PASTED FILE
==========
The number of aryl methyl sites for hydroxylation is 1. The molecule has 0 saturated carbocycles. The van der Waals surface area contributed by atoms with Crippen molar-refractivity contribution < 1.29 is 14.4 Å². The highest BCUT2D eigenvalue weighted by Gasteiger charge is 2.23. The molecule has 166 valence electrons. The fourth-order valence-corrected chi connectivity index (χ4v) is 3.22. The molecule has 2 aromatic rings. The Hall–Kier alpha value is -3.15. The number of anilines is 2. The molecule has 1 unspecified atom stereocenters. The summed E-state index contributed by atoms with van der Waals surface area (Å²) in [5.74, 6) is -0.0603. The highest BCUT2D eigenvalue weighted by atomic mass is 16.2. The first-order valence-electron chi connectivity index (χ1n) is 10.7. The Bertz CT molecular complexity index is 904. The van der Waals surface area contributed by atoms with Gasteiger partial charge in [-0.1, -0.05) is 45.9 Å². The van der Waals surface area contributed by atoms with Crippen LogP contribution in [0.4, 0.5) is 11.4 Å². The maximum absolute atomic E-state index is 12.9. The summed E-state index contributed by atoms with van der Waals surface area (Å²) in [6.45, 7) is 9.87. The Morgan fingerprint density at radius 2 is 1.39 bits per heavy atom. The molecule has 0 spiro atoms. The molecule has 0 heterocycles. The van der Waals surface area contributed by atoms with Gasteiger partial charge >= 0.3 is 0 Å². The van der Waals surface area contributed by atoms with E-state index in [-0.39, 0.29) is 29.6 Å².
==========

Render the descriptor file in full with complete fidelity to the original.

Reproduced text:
The number of aryl methyl sites for hydroxylation is 1. The molecule has 0 saturated carbocycles. The van der Waals surface area contributed by atoms with Crippen molar-refractivity contribution < 1.29 is 14.4 Å². The highest BCUT2D eigenvalue weighted by Gasteiger charge is 2.23. The molecule has 166 valence electrons. The fourth-order valence-corrected chi connectivity index (χ4v) is 3.22. The molecule has 2 aromatic rings. The Hall–Kier alpha value is -3.15. The number of anilines is 2. The molecule has 1 unspecified atom stereocenters. The summed E-state index contributed by atoms with van der Waals surface area (Å²) in [5.74, 6) is -0.0603. The highest BCUT2D eigenvalue weighted by atomic mass is 16.2. The first-order valence-electron chi connectivity index (χ1n) is 10.7. The Bertz CT molecular complexity index is 904. The van der Waals surface area contributed by atoms with Gasteiger partial charge in [-0.1, -0.05) is 45.9 Å². The van der Waals surface area contributed by atoms with Crippen LogP contribution in [0.4, 0.5) is 11.4 Å². The maximum absolute atomic E-state index is 12.9. The summed E-state index contributed by atoms with van der Waals surface area (Å²) in [6.45, 7) is 9.87. The Morgan fingerprint density at radius 2 is 1.39 bits per heavy atom. The molecule has 0 spiro atoms. The molecule has 0 heterocycles. The van der Waals surface area contributed by atoms with Gasteiger partial charge >= 0.3 is 0 Å². The van der Waals surface area contributed by atoms with E-state index in [-0.39, 0.29) is 29.6 Å².